Forget her sheer talent, voluminous red hair, and soothingly smooth and craggy voice. Bonnie Raitt made her Friday night concert in Vancouver, BC a delight by her inclusive, humble presence. What other lead singer would introduce a roadie, then invite him to play guitar on one of her band’s songs?
Throughout her two-hour show at the Queen Elizabeth Theatre, Raitt readily gave herself over to her bandmates to let each one shine. Keyboardist Mike Finnigan shared amazing lead vocals with throaty blues on two songs. Two of her musicians – James Hutchinson on bass and drummer Ricky Fataar – have played with her for 30 years, displaying obvious abilities to quickly match Raitt’s improvisational choices. Her four-piece group, including guitarist George Marinelli, were clearly having fun with Raitt as a good friend. “I’ve missed you guys,” she told them.
Raitt’s new tunes, from her latest CD Slipstream, included a great reggae version of Gerry Rafferty’s Right Down the Line (I like it better than the original) and Dylan’s heartbreak song Standing in the Doorway. The latter left Raitt choked up; she shared that when that stops happening, she’ll stop playing music. Tears were pouring down the face of the woman seated next to me.
Raitt received numerous standing ovations throughout the night. Her 1989 CD Nick of Time is one of my favorites and she played three songs from it: Thing Called Love; Have a Heart; and I Will Not Be Denied.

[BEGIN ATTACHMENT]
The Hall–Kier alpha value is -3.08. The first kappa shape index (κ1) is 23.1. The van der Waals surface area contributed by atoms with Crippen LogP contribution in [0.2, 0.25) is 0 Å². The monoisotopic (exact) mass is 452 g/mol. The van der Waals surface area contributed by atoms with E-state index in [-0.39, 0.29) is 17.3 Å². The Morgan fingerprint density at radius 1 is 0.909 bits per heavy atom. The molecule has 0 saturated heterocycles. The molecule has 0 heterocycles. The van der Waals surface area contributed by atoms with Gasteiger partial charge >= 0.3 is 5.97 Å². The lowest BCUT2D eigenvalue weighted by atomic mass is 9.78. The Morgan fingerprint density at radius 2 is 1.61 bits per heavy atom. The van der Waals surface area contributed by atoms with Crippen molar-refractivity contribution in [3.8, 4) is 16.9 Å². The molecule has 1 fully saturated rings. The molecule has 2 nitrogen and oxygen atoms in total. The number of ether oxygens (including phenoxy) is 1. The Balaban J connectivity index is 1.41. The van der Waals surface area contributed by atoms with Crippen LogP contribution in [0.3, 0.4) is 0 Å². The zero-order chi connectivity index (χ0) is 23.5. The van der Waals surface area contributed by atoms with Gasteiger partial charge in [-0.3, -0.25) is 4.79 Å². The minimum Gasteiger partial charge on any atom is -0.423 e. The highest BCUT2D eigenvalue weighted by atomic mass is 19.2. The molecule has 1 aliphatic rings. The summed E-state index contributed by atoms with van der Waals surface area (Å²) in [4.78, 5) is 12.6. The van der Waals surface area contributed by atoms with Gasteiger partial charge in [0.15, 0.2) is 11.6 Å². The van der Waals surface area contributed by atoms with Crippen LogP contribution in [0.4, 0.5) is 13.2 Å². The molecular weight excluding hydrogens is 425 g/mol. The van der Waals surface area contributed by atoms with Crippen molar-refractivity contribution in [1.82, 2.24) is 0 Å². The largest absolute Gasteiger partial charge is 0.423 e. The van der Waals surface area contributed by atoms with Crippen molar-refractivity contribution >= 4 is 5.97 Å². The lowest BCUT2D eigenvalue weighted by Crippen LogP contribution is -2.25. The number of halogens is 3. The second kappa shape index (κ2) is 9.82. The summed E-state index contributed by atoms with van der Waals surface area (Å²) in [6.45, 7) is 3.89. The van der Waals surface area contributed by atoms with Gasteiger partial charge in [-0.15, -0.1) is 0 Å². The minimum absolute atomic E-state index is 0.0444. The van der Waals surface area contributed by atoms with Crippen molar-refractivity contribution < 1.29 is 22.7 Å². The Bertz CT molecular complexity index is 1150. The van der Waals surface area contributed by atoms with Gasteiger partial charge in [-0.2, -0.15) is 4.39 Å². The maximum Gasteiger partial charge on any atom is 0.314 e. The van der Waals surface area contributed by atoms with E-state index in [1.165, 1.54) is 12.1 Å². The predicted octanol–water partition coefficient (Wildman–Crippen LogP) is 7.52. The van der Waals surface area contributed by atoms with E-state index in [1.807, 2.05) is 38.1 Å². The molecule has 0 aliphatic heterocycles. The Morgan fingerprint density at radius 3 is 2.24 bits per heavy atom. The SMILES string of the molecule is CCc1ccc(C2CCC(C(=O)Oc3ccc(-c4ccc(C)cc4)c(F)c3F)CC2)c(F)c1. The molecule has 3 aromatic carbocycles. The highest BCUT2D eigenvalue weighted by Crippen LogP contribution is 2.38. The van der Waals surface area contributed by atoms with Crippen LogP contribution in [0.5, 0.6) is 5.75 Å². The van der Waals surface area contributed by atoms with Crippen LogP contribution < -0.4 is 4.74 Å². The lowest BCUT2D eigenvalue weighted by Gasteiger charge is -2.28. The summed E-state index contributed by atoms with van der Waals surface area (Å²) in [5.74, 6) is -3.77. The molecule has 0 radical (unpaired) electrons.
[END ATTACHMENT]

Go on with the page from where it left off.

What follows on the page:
I loved that Raitt was so honest and direct with the nearly sold-out audience. Defying society’s age hangups, especially for women, she readily admitted that she was 62. She expressed gratitude for the audience’s respect, stating that she never once saw someone’s cell phone light appear in the darkness. She reapplied lipstick several times throughout the night, sharing that she was too cheap to have someone else do her makeup and was horrified when she saw what she had looked like in a previous video.
I’ve admired Raitt for decades, not just for her powerhouse female presence in a male-dominated business, but for her activism in so many areas, from environmental protection to formerly providing sanctuary for El Salvadoreans during their nation’s war. (I saw her in Seattle at an unadvertised show about 25 years ago to raise money for the Sanctuary movement, which helped El Salvadoreans leave their country safely.) During the Vancouver concert, she asked: “Have you heard that we’re having an auction, an auction for president?”
As an encore, Raitt invited local blues rocker Colin James to join her band onstage for a few songs, along with opening act John Lee Sanders. I found keyboardist Sanders and his band ho-hum, more suited for a small dance club than a large venue like the Queen E., but I did appreciate his soulful sax-playing.
I’m grateful that Raitt now has her own label Redwing Records, which gives her greater power and control over her work within the music industry. I don’t much care that Rolling Stone has made her #89 on its list of 100 greatest guitarists of all time. For me, she embodies a compelling feminine mix of grace, grit, and grassroots generosity. As Will Hermes said four months ago in Rolling Stone: “Bonnie Raitt is such a class act it’s easy to forget she’s kind of badass.”
August 12, 2012 at 2:23 pm Comments (0)